12 comments:

Melissa said...

I also posted about this article this morning on twitter. Convicting!

Meg said...

Thank you so much for sharing this! Convicting is absolutely right!

I've been reading for a while, but this is my first time commenting!

Jess said...

My coworker and I were talking about this earlier today.

For everyone who says that "Casey will get hers in the end" or that "God will be her ultimate judge and juror"....... we really have no right to say what Casey's end fate will be. If she repents for her wrongdoings (whether that be killing her daughter or just being a crappy mom), then God will forgive her. Really, we should all hope for that.

I feel awful for that little girl. However, I truly believe she's playing with angels in Heaven. That is the one thing in this horrile mess in which I AM thankful.

Jenny said...

Thank you Lauren for sharing this! This is the truth!

Happy Wednesday! =)

ty said...

This is great. Absolute conviction. I'm a defense minded law student, and the way people have been behaving under the guise of the internet is just awful.

Jen said...

A friend just tweeted this article, and I agree 100%. In fact, I'm glad it's getting shared around...

I didn't follow the trial that closely (on principle, because I had issues with the circus it became... but that's another story. :)), so I never felt qualified to have an opinion. But the hatred and anger and joking flying around on Twitter! It made me sick.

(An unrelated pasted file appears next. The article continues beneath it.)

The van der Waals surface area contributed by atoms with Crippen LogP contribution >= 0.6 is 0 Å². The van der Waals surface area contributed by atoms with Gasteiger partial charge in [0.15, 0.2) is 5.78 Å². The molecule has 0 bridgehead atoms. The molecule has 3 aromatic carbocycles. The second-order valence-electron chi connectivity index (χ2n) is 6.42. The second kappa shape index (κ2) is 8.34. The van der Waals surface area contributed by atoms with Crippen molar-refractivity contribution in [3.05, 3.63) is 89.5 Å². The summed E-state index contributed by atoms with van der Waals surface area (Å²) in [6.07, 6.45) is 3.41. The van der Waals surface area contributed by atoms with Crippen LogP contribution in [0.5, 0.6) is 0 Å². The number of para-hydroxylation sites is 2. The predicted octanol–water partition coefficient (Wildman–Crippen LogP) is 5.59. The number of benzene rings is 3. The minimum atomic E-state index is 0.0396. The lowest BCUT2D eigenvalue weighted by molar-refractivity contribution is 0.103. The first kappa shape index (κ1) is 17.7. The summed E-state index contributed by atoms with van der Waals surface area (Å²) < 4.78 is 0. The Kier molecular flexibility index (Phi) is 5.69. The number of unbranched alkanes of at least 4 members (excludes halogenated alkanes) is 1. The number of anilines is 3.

So yeah, I agree with this article. Check your heart before you throw things onto the Internet. I'm tired of Christians looking like jerks on the Internet.

Thanks for sharing! :)

Jen said...

Also, I used "on the Internet" twice. haha. badly written comments ftw. =)

Linds said...

I'm new to your blog... I think Jenna (from Jenna's Journey) told me about you... anyways...

totally agree with all of this. I think that we are SO quick to cast a stone when our emotions get in the way and we think we know the right/wrong way of things. I sometimes have to take a step back and realize that God, in His infinite wisdom, knows the truth. And that's all that matters in the end.

Sunshinemeg said...

I'm so glad you posted this. I am one to lead with my emotions and sometimes I need to take a step back and think about all of the angles. Great post.

heather @ mrs. southern bride said...

Can I just say Thank You for posting this? Much needed!

Arielle said...

Such a good article! New follower! :) Maybe you'll have time to check my blog out too!

Lula Bee said...

Exactly!! Thanks for posting!